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Set Up in Cubicle 3

Thursday, May 30, 2013
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Dear Miriam,

A co-worker of mine has asked for help finding someone to date. I'm a married man around her age, and we're both Jewish, so I understand why she'd turn to me, but I really don't like her and don't want to get involved in her personal life. How do I say no without making things uncomfortable at work?

Signed,
Set Up in Cubicle 3


Dear Set Up,

She asked you to do her a favor, and it is well within your rights as a casual acquaintance at work to turn down her request. Since you don't like her, you don't have a lot to lose, but it's always better to be nice than rude. Normally, I'd say it's also better to be honest than to lie, but I think it's just fine to tell a small lie here to spare both of you a lot of discomfort. Actually, you don't have to lie. What you said in your letter is perfect: "I prefer not to mix work life and personal life."

If, however, you hang out socially with other co-workers and this woman knows that, you'll have to decide which sort of lie you prefer. You could say, "I'll let you know if I think of anyone," and then, if she follows up, you can keep putting her off with, "I'll keep you posted." This potentially prolongs the conversation, though, and it gives her a reason to keep talking to you, so I'm guessing you'll go a different direction. You could also try, "Sorry, but I don't know anyone who would be good for you." This has the advantage of being direct, but it might hurt her feelings, or, depending on her level of social awareness, cause her to ask you why you consider her unmatchable. You don't want to end up stammering on the wrong end of that conversation.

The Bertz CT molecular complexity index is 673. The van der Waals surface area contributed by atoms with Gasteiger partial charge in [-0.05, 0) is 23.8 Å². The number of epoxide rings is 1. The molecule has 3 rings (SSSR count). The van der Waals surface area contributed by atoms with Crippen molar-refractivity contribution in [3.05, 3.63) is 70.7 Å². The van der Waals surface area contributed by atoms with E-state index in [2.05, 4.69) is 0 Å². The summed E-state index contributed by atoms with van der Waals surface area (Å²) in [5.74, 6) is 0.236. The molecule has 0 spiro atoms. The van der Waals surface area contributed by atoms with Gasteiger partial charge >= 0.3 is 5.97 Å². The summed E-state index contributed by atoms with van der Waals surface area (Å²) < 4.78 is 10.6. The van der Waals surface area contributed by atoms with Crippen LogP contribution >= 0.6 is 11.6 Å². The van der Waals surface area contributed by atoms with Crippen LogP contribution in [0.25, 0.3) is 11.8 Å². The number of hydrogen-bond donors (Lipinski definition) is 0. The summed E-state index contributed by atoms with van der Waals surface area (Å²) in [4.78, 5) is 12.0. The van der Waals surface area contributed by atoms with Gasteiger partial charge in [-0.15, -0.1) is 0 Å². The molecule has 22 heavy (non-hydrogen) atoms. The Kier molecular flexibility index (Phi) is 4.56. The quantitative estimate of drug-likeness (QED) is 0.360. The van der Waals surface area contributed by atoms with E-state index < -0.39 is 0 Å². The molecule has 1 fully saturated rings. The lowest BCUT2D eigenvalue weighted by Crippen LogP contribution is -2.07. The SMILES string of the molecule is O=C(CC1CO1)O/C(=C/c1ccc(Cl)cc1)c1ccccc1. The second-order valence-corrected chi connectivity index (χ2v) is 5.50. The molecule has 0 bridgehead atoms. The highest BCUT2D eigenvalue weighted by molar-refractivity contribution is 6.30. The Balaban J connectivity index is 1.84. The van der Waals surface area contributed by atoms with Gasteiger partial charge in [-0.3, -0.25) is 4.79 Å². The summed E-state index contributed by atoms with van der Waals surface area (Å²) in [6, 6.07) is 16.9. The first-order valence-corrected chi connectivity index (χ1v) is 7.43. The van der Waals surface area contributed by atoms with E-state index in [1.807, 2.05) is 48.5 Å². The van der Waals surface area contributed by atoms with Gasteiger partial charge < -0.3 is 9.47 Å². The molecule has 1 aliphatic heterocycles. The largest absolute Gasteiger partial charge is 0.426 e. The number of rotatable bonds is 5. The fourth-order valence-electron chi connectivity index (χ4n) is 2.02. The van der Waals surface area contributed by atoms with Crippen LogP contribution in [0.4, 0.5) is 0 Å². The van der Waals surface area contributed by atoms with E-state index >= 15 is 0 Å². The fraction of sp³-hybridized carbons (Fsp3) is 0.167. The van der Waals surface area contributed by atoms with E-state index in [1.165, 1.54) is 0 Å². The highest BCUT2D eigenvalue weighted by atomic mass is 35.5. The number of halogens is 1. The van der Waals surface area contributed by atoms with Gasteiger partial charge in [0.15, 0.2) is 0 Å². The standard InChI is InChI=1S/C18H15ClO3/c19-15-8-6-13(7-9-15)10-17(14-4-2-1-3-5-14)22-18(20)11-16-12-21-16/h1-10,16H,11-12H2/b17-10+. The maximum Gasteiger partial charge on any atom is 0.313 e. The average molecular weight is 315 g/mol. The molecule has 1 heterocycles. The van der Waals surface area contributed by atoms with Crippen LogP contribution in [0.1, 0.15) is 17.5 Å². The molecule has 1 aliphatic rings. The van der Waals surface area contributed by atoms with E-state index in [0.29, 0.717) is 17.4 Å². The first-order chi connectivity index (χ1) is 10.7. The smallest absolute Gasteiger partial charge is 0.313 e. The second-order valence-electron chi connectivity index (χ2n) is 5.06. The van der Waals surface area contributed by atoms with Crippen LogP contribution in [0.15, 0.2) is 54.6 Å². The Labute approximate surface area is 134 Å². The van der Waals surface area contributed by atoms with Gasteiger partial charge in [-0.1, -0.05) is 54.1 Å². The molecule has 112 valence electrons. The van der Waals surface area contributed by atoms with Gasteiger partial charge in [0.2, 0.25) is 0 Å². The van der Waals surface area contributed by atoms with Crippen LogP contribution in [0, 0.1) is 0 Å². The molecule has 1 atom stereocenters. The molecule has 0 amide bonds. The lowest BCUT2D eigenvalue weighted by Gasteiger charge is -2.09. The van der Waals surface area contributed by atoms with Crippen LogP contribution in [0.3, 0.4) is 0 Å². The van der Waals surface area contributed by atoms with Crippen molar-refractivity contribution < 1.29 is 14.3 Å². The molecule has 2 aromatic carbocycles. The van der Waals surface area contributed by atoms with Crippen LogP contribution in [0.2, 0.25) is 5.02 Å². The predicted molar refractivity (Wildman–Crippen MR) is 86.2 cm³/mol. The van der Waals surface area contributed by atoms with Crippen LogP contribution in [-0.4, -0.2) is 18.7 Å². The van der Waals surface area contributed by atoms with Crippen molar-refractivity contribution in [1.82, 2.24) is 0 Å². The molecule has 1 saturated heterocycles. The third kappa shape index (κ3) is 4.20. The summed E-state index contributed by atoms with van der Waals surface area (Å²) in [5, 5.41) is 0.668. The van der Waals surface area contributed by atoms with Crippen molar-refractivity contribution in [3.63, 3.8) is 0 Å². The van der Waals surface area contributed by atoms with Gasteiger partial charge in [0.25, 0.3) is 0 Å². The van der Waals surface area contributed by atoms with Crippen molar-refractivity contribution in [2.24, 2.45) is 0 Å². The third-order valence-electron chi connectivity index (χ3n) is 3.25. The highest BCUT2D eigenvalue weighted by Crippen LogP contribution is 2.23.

You could still be friendly and suggest that she sign up for one of any number of Jewish online dating sites. (Don't say, "Have you tried online dating?" It is 2013, after all. Go with something like, "A good friend of mine just met his fiance on J-Date. It could be worth a try.") If the two of you are in the ambiguous "young professional" category, you could also recommend that she check out the vibrant Jewish young professionals scene in Philly.

Just to throw something out there, if you're like most humans, you probably know more than one unpartnered person who you don't like. There's a divine justice in seeing two really annoying (or really socially awkward, or really mean) individuals find each other. Certainly, you're not going to want to introduce your co-worker to a friend of yours, but you might want to set her up with someone you don't like with the idea that they may be perfect for each other. This potentially enmeshes you in her life in just the way that you want to avoid, but if you're not invested in the happiness of either party, you may be able to score some simple karma points while ridding the singles scene of a couple of oddballs.

Be well,
Miriam

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